Brown Sugar wants to be the black Netflix, offering mostly ’70s blaxploitation films

“Just like Netflix, only blacker,” Pam Grier says in the promotional trailer for Brown Sugar. Brown Sugar, a new online streaming service with a focus on black films, is the hub for ‘70s blaxploitation joints and oldie classics. So maybe the tagline “the black Netflix” is quite ambitious. But it does offer something Netflix doesn’t.

An Atlanta-based network for black viewers, Bounce TV, launched the Brown Sugar website on Thursday with a trailer for the service starring Rick Ross, Pam Grier, and Fred Williamson. Ross is the official ambassador while Grier and Williamson have films featured in the service’s library. The service is available through iTunes and Google Play on phones and tablets for $3.99 per month, with an initial free trial period to test it out.

Now we can talk about Ross in a freaking ‘fro in this trailer. I don’t know who Ross owed a favor, but it’s pure joy. “Even with the beautiful car and fast women there was something missing in my life,” he says in a brown silk robe. “Then I found Brown Sugar. Now I stream the biggest collection of baddest movies — from Foxy Brown and The Mack to Supa Fly and Shaft. And I take the action everywhere.”

To recap, Ross is rocking a cheap ‘fro wig in a blue polyester shirt, then a silk robe, in a mansion, talking with rhythm about watching movies on Brown Sugar wherever he goes. Oh, he has on sunglasses and lots of flashy iced out jewels. “It’s polyester wishes and Cadillac dreams, baby,” Ross says. Who made this happen? Who wrote the commercial? Who came up with the concept? Why is this trailer more exciting than the lineup of movies? We need answers!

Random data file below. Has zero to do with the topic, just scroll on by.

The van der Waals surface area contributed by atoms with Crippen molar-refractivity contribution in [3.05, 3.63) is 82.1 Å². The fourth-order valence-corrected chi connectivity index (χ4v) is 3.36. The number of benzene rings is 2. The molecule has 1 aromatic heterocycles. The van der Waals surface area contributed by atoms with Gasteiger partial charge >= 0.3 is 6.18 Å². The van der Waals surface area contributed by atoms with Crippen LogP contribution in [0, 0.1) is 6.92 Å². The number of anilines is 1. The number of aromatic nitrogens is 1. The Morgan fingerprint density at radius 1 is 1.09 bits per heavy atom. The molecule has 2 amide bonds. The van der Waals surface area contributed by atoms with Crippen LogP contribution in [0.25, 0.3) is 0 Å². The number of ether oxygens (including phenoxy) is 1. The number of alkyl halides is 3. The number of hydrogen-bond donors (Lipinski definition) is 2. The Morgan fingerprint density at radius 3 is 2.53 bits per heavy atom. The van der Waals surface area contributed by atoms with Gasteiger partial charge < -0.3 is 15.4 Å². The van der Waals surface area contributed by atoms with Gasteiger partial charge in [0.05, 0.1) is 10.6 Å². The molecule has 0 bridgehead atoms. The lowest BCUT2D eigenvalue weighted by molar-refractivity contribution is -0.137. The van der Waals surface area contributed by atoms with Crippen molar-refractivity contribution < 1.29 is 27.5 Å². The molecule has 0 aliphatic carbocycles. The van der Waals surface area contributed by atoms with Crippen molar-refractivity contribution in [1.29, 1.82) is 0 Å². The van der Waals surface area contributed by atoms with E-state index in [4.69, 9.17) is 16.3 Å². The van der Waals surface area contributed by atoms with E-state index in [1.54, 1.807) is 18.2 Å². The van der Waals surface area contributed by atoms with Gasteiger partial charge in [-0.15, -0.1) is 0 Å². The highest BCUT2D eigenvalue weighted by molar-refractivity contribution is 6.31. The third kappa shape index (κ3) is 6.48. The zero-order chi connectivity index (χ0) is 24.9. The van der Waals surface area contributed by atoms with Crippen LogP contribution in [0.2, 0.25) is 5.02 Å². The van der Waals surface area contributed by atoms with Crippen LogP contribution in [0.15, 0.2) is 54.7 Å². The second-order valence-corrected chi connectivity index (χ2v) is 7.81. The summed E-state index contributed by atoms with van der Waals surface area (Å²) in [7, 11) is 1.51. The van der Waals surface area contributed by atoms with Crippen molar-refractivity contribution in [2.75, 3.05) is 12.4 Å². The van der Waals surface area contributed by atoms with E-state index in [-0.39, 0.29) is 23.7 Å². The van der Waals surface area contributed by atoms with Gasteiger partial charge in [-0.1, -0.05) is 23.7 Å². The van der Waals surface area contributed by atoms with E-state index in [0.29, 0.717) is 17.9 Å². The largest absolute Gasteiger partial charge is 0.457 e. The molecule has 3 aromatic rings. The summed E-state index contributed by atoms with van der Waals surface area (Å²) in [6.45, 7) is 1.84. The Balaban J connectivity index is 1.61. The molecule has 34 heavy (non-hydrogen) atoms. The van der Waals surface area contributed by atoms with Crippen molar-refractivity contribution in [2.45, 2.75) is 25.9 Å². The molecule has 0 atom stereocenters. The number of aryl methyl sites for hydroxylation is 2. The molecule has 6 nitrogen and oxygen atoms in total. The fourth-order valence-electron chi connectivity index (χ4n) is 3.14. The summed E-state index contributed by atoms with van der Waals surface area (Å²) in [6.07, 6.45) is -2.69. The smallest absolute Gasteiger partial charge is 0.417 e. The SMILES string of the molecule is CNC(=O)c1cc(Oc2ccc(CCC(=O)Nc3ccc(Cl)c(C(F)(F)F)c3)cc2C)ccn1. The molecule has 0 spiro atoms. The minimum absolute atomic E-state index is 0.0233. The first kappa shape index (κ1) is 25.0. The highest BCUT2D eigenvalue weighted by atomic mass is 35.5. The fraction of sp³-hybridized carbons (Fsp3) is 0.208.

Back to the service. Its library includes films like Foxy Brown, Dolemite, Super Fly, The Mack, Uptown Saturday Night, and Shaft. According to IndieWire, it curates its “extensive library” by themes: War in Harlem, Foxy Mamas, Jive Ass Turkeys, and Good Cop, Bad Cop. IndieWire quotes Grier as saying, “These movies are entertaining and fun, but they were also empowering to the black community as they depicted African-Americans as strong leading characters and heroes for the first time.”

‘Tis true. But how many black people can watch blaxploitation films over and over again? In addition to it being “a BLACK Explosion of HOT Chicks, COOL Cats and CULT Classics,” according to the website, I’d love to see them expand their content. Incredible black shows like Girlfriends and movies like Five Heartbeats and Crooklyn could use a home. For now, you can revel in the beauty that is Pam Grier in Foxy Brown. She’s a bad mamma… shut yo’ mouth!